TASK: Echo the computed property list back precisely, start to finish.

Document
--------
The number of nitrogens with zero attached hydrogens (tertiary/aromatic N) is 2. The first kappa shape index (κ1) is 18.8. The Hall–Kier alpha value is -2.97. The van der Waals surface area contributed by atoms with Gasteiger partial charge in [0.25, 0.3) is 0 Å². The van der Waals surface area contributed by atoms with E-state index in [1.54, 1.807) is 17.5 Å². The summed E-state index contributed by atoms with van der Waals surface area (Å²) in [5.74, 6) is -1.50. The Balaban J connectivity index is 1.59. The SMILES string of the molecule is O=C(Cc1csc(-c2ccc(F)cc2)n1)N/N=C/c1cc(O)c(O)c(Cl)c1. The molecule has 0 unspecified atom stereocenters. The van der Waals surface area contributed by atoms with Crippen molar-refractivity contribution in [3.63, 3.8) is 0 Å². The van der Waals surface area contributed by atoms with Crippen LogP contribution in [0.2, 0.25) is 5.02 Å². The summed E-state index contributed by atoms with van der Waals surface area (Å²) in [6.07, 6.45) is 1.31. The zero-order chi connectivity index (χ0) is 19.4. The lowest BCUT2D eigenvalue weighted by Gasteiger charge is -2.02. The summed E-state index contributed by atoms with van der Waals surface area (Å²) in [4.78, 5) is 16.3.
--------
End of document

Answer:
The number of nitrogens with zero attached hydrogens (tertiary/aromatic N) is 2. The first kappa shape index (κ1) is 18.8. The Hall–Kier alpha value is -2.97. The van der Waals surface area contributed by atoms with Gasteiger partial charge in [0.25, 0.3) is 0 Å². The van der Waals surface area contributed by atoms with E-state index in [1.54, 1.807) is 17.5 Å². The summed E-state index contributed by atoms with van der Waals surface area (Å²) in [5.74, 6) is -1.50. The Balaban J connectivity index is 1.59. The SMILES string of the molecule is O=C(Cc1csc(-c2ccc(F)cc2)n1)N/N=C/c1cc(O)c(O)c(Cl)c1. The molecule has 0 unspecified atom stereocenters. The van der Waals surface area contributed by atoms with Crippen molar-refractivity contribution in [3.63, 3.8) is 0 Å². The van der Waals surface area contributed by atoms with Crippen LogP contribution in [0.2, 0.25) is 5.02 Å². The summed E-state index contributed by atoms with van der Waals surface area (Å²) in [6.07, 6.45) is 1.31. The zero-order chi connectivity index (χ0) is 19.4. The lowest BCUT2D eigenvalue weighted by Gasteiger charge is -2.02. The summed E-state index contributed by atoms with van der Waals surface area (Å²) in [4.78, 5) is 16.3.